Under the Ministry of Agriculture, Government of India.

Indian horticulturalists and scientists have ample scientific evidence proving that growing and
harvesting of Bambusa Bambos (a.k.a. Katanga, a native Indian species) and Dendrocalamus Strictus
sequester the most carbon as compared to any other tree or grass in India, considering its rapid growth
as a plant species. One caveat, though, it must be harvested for its true carbon sequestering potential
to be unleashed (Sukh, 2015). Bamboo is one such possible way of fulfilling Indias commitment to
reduce the countrys emissions intensity through extra forest and tree cover (Aggarwal, 2015).

Various actions have been taken to promote the business of bamboo across the country but the impact
has not been realized to its fullest. The government of India through setting up National Bamboo
Mission under the guidance of Ministry of Food and Agriculture in 2005 has reiterated its focus to
using bamboo as an instrument of poverty alleviation and employment generation, particularly in rural
Bamboo: Demand Side

Domestic Demand
The Planning Commissions 2003 report which detailed the creation of the National Mission on
Bamboo Technology and Trade Development focuses on harnessing the potential of Bamboo as a crop
in a multi-disciplinary fashion (NBM Operational Guidelines, 2003). The Report lays out a roadmap
for the future of the Bamboo plants development, providing one of the few existing comprehensive
analyses of the potential growth of the Bamboo sector domestically. Some salient features of this report
include the following:

1. The identification of certain major product lines in Bamboo products and the estimation of their
future growth until 2015 based on optimistic scenarios.

2. The estimation of a Market Size of approximately Rs 20.43 billion.

3. The estimation of a CAGR of 15-20% for the overall Bamboo industry.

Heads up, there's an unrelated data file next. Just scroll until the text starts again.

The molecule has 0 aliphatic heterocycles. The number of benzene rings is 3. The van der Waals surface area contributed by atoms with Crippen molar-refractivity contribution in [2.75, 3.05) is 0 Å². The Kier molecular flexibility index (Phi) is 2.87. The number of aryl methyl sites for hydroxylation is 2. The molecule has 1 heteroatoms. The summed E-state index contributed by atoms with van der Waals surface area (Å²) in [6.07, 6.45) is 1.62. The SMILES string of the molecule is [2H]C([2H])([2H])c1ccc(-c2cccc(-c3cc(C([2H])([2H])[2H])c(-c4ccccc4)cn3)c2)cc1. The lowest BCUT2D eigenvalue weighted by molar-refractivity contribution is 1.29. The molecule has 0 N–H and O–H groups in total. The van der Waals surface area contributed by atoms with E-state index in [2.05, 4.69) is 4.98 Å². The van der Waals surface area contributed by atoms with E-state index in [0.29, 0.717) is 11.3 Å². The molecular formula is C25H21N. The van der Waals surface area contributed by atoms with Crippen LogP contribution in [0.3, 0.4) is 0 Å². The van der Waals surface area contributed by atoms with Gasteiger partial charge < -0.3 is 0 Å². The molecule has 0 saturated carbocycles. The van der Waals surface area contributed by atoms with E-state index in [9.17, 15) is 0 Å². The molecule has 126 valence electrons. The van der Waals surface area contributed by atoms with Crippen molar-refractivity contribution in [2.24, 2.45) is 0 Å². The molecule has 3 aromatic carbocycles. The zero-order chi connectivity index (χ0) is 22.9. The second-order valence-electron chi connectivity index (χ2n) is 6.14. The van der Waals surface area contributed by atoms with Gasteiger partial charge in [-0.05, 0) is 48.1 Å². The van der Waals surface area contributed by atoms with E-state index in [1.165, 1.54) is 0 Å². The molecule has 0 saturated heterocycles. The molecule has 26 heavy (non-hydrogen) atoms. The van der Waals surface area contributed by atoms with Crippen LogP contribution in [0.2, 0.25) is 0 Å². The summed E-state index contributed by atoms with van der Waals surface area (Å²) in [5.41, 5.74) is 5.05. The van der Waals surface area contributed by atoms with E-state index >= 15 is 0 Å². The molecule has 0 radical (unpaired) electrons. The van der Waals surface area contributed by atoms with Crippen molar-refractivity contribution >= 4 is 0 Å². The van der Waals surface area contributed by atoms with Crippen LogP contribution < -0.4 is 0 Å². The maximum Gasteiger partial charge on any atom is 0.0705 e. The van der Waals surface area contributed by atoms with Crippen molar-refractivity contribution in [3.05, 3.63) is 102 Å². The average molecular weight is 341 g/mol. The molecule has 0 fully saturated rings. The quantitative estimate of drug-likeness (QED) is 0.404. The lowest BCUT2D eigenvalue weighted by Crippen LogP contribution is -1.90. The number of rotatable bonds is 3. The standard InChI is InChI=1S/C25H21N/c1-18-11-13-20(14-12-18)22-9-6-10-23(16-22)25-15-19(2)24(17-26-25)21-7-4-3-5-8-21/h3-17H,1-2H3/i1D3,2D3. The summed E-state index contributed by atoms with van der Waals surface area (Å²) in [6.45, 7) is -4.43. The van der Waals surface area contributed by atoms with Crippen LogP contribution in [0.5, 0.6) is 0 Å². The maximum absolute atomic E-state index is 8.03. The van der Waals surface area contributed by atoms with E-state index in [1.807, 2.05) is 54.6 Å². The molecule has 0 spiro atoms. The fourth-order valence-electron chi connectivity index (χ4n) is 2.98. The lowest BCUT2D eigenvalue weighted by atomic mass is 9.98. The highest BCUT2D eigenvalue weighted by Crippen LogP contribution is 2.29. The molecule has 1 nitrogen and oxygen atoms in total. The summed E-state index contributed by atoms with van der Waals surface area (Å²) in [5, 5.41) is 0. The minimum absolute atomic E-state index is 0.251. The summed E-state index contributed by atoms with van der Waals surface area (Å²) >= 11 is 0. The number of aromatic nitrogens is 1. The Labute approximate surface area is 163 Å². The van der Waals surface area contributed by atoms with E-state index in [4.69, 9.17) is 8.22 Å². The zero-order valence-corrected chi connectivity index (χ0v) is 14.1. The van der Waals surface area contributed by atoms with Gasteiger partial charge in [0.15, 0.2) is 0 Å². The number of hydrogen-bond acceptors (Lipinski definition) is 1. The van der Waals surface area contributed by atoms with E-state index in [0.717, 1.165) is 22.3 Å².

4. The estimation of the potential size of the industry by 2015 at Rs 260 billion17.
Global Demand
The Global Bamboo product market is classified into two major sectors20:

1. Traditional Markets, wherein Demand remains strong. This sector includes handicrafts, Bamboo
shoots and Chopsticks, wherein margins remain profitable despite slowing growth. On the other hand,
certain product lines (e.g. chopsticks) are commoditised and present low growth and low margin
opportunities.21 (Smith et al, 2006a)

2. Emerging products present the most positive outlook for the industry given the enormous growth
potential for such product lines, given their recent emergence on the product scene22. These include
high value timber replacement products, Bamboo flooring and prefabricated construction. The
potential for higher value addition, the existence of higher margins and enhanced profitability and the
possibility of transcending bamboos image as a low-quality input. (Van Der Lugt and Lobovikov,

The estimated size of the Global Market in just ten major product lines of Bamboo23 was USD 7
billion per annum in 2006, with the potential to grow to USD 17 billion by 2016 under favourable
Market Conditions. (Smith et al, 2006b)

Studies of the international Markets for Bamboo products (Van Der Lugt and Lobovikov, 2008;
CORPEI, 2005 (quoted in ibid)) identify the following major trends:

1. Bamboo flooring enjoys a strong demand in the European Union due to high levels of affluence and
environmental consciousness, and in the US as well. 24 This demand is expected to grow due to
demand by premier retail chains such as IKEA and the DIY sector.

2. Bamboo Boards, panels and similar products enjoy a strong demand within the west. Bamboo veneer
is likely to enjoy the highest growth, demand for which is expected to grow by several million square
metres annually (ibid).

3. The implementation of stricter standards for wood regulation and the growing preference for wood
certification because of NGOs, governments and public organizations lobbying for environmental
controls has led to enormous shortages in timber supply, with demand for round hardwood exceeding
supply by as much as 10 million m3 in 2005 (FSC, 2005). This gap has led to rising Timber prices,
which thus presents an opportunity for Bamboo products, widely seen as eco-friendlier due to the quick
regeneration of Bamboo as compared to timber.
The Bamboo Industry: Processing and Value Chains

The Bamboo Processing Chain

True benefits accrue to manufacturers of industrial products out of Bamboo only when the appropriate
techniques of processing are utilised in the Production process, for it is this processing which adds
longevity, preservation and extra strength, as well as finishing necessary for a high-value product (A
U Khan, personal communication; Sunil Joshi, personal communication). Being a large plant with an
immense diversity of uses, and a plant whose every part may be utilised productively, the Bamboo
Processing Chain is a complicated procedure involving multiple stages.

Studies on mapping the chain and studying methods of further optimising and enhancing the efficacy
of Processing have been conducted, both for the general Bamboo product (Belcher, 1995) and for